16. The population genetics of Trypanosoma cruzi revisited in the light of the predominant clonal evolution model.

    PubMed

    Tibayrenc, Michel; Ayala, Francisco J

    2015-11-01

    Comparing the population structure of Trypanosoma cruzi with that of other pathogens, including parasitic protozoa, fungi, bacteria and viruses, shows that the agent of Chagas disease shares typical traits with many other species, related to a predominant clonal evolution (PCE) pattern: statistically significant linkage disequilibrium, overrepresented multilocus genotypes, near-clades (genetic subdivisions somewhat blurred by occasional genetic exchange/hybridization) and "Russian doll" patterns (PCE is observed, not only at the level of the whole species, but also, within the near-clades). Moreover, T. cruzi population structure exhibits linkage with the diversity of several strongly selected genes, with gene expression profiles, and with some major phenotypic traits. We discuss the evolutionary significance of these results, and their implications in terms of applied research (molecular epidemiology/strain typing, analysis of genes of interest, vaccine and drug design, immunological diagnosis) and of experimental evolution. Lastly, we revisit the long-term debate of describing new species within the T. cruzi taxon.

  17. Design of nanoporous metals with bimodal pore size distributions for enhanced biosensing

    NASA Astrophysics Data System (ADS)

    Qiu, Huajun; Dong, Xiaochen; Huang, Xirong

    2012-07-01

    Nanoporous gold (np-Au) has shown great potential in catalysis, plasmonics, sensing, etc. In this work, by two-step dealloying a well-designed AuAgAl ternary precursor alloy, np-Au with bimodal ligament/pore size distributions is successfully fabricated. The first dealloying in HCl solution removes Al and generates a nanoporous AuAg alloy which would be mildly annealed at 200 °C for 30 min to homogenize the alloy ligament and enlarge the ligament/pore size. Next, the nanoporous AuAg alloy is further dealloyed in a HNO3 solution to etch Ag and fabricate np-Au with a hierarchical microstructure. This novel bimodal np-Au is demonstrated to exhibit enhanced electrocatalytic activity towards H2O2 reduction and be a better support for the fabrication of an oxidase-based biosensor compared with normal np-Au, with a uniform pore/ligament size of 30-40 nm. In a proof-of-concept study, a sensitive glucose biosensor with a linear range up to 21 mM is fabricated by immobilization of glucose oxidase on the bimodal np-Au.Nanoporous gold (np-Au) has shown great potential in catalysis, plasmonics, sensing, etc. In this work, by two-step dealloying a well-designed AuAgAl ternary precursor alloy, np-Au with bimodal ligament/pore size distributions is successfully fabricated. The first dealloying in HCl solution removes Al and generates a nanoporous AuAg alloy which would be mildly annealed at 200 °C for 30 min to homogenize the alloy ligament and enlarge the ligament/pore size. Next, the nanoporous AuAg alloy is further dealloyed in a HNO3 solution to etch Ag and fabricate np-Au with a hierarchical microstructure. This novel bimodal np-Au is demonstrated to exhibit enhanced electrocatalytic activity towards H2O2 reduction and be a better support for the fabrication of an oxidase-based biosensor compared with normal np-Au, with a uniform pore/ligament size of 30-40 nm. In a proof-of-concept study, a sensitive glucose biosensor with a linear range up to 21 mM is fabricated by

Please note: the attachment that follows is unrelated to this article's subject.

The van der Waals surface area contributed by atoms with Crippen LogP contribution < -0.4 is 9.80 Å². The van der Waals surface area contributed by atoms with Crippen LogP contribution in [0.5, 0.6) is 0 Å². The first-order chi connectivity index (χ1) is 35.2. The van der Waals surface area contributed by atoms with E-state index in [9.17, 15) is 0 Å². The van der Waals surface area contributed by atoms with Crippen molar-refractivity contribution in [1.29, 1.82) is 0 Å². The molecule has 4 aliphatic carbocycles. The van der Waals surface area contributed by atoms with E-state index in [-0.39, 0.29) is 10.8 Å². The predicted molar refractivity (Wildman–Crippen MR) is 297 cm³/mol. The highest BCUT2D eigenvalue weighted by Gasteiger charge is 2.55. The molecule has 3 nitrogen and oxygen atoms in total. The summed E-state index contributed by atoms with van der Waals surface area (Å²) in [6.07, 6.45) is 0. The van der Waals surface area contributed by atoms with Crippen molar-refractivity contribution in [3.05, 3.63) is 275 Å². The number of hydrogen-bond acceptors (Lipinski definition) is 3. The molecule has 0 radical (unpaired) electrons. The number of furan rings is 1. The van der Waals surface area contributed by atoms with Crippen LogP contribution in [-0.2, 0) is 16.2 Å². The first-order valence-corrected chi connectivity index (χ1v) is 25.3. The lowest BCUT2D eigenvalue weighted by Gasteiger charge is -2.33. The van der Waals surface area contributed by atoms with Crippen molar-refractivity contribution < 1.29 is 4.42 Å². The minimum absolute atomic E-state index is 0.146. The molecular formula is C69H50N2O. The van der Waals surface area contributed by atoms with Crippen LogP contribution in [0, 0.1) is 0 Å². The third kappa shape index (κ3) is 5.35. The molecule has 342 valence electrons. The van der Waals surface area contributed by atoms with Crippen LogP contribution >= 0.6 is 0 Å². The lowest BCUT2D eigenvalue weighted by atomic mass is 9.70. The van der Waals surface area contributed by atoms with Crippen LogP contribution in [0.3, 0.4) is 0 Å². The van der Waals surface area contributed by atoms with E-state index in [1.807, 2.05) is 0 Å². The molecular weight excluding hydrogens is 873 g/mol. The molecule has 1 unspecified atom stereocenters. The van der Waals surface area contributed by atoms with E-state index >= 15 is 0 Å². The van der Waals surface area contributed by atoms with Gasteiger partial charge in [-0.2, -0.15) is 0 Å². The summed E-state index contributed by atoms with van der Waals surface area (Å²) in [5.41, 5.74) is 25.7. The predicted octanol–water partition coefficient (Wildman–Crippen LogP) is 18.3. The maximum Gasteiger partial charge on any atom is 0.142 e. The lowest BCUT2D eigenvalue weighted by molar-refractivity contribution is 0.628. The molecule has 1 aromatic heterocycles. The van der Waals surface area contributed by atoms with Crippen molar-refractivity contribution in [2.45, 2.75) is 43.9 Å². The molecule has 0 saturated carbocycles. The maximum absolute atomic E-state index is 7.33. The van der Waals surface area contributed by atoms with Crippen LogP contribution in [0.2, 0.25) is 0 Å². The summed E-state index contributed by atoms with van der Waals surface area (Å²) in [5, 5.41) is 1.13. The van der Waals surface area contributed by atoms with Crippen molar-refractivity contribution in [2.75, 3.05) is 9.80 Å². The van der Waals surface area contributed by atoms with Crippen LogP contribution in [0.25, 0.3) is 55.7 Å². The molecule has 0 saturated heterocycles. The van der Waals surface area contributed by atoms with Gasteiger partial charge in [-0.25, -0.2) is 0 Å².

18. Predominant cartilaginous hamartoma: an unusual variant of chondromatous hamartoma.

    PubMed

    Seda, Gilbert; Amundson, Dennis; Lin, Mercury Y

    2010-02-01

    Chondromatous hamartomas are the most common benign lung tumors and the third most common pulmonary nodule. Histologically, they are characteristically composed of hyaline cartilage mixed with fibromyxoid stroma and adipose tissue surrounded by epithelial cells. We report the case of a healthy, 60-year-old woman with an incidentally discovered chondromatous hamartoma that was thorascopically excised. Her pulmonary hamartoma was predominantly cartilaginous, which only occurs in 1% of hamartomas.

  19. Mitral valve involvement as a predominant feature of cardiac amyloidosis

    PubMed Central

    Viswanathan, Girish; Williams, James; Slinn, Simon; Campbell, Philip

    2010-01-01

    Cardiac involvement in systemic amyloidosis carries poor prognosis with a median survival of 5 months.1 The authors report an unusual presentation of cardiac amyloidosis in the form of predominant mitral regurgitation. The patient responded very well to medical therapy with subsequent improvement of mitral valve dysfunction. The authors would like to highlight this multisystem involvement and the presence of a complex overlap of systemic features. PMID:22767536

  20. Bimodal score distributions and the Myers-Briggs Type Indicator: fact or artifact?

    PubMed

    Bess, Tammy L; Harvey, Robert J

    2002-02-01

    We examined Myers-Briggs Type Indicator (MBTI) score distributions computed using item response theory (IRT) to assess the generalizability of earlier bimodality reports that have been cited in support of the "type" versus "trait" view of personality. Using the BILOG IRT program to score a sample of approximately 12,000 individuals who participated in leadership development programs, theta score distributions for the 4 dimensions of the MBTI computed using 10 (the BILOG default) versus 50 quadrature points were compared. Results indicated that past reports of bimodality were artifacts caused by BILOG's default use of a small number of quadrature points; when larger numbers of points were used, score distributions became strongly center-weighted. Although our findings are not supportive of the "type"-based hypothesis, the extremely high correlations between theta scores (rs > .996) suggest that no practical differences would be expected as a function of the number-of-quadrature-points decision. PMID:11936208